Hazardous Work Sometimes

Recent deadly bombings around Iraq, one involving State colleagues, reminded us that this is still a dangerous place, despite the astonishing progress Iraq has made over recent months.  I was reminded on a local level during a foot patrol. 

The crowd in general was okay, but one guy (he is not in my picture, BTW) was obviously none too happy.  I won’t go into details.  Suffice to say he was supposed to get compensation for a mistake but when he went to the local authorities to get it they ripped him off, he says. In these situations all you can do is smile and keep in talking/letting them talk, while trying to figure out how to get away.  My colleague, Sam, is an excellent interpreter and was able to keep the guy from going too crazy.  I am glad the guy had a chance to seek justice and it will probably be good public relations, especially if he is treated fairly.  It does, however, point up the dangers inherent in our work and why we must not become complacent.   I always worry about some weirdo in the crowd or a guy with a PBIED. 

It is very important to go among the Iraqi people to show them we know they are not the enemy, that we are not afraid and that we want to hear what they have to say, sweet and bitter. I bet they will be talking about this particular engagement for a long time to come.  The Iraqis present were also surprised and concerned over this man’s anger. I believe our interpreter Sam and I did our duty representing our country in a favorable light and the Marines calmly addressed the situation.  Nevertheless, this was a wake-up call about how fast a situation can deteriorate. We have reviewed our security procedures and our team members and I will be much more circumspect in the future.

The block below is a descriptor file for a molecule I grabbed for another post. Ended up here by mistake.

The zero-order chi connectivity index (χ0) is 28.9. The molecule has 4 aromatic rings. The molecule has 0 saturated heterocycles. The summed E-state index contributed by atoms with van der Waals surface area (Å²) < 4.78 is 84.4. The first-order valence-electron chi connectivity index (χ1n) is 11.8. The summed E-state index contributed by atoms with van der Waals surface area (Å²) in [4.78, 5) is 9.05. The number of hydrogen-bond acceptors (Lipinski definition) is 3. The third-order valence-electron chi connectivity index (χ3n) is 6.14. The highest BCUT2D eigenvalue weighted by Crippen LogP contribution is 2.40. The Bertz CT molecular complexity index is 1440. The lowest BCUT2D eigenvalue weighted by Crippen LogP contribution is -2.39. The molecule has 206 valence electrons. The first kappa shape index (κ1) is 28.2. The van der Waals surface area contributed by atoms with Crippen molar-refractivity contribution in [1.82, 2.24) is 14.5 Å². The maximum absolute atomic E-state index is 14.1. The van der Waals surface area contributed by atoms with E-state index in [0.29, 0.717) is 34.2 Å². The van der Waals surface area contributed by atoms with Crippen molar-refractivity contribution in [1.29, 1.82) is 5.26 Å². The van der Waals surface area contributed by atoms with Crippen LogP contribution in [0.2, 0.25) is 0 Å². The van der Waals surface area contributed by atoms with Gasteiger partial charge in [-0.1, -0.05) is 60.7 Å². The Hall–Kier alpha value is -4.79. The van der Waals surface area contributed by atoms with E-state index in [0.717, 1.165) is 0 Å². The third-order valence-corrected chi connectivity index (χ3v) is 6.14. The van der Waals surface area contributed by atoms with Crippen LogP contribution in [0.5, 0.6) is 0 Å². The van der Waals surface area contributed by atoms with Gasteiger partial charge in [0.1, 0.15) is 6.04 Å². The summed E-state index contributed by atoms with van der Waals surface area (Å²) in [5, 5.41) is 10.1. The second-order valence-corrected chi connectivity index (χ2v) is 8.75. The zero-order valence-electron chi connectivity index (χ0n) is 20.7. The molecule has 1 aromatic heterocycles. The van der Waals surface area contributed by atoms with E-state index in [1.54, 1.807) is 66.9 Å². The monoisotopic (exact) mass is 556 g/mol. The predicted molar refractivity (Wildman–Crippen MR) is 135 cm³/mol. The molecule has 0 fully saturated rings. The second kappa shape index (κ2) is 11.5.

Nobody is afraid to complain to us. They are usually reasonably happy with Marines and somewhat unhappy with local authorities.  While we take some pleasure in being popular, we have to avoid the impression that we are the problem solvers in contrast to local authorities.  We will be gone soon.  The local authorities will abide and the people have to learn to abide with them. In many ways, they are asking too much too soon from their governments, most of which are newly established after the defeat of the insurgency, but the people are generally on the right track and their requests are legitimate.  People always ask about fuel and electricity.   They want their streets to be clean and their homes to be secure.  Most of all, they want no longer to live in fear.  They are also concerned re water.  It is a desert, after all.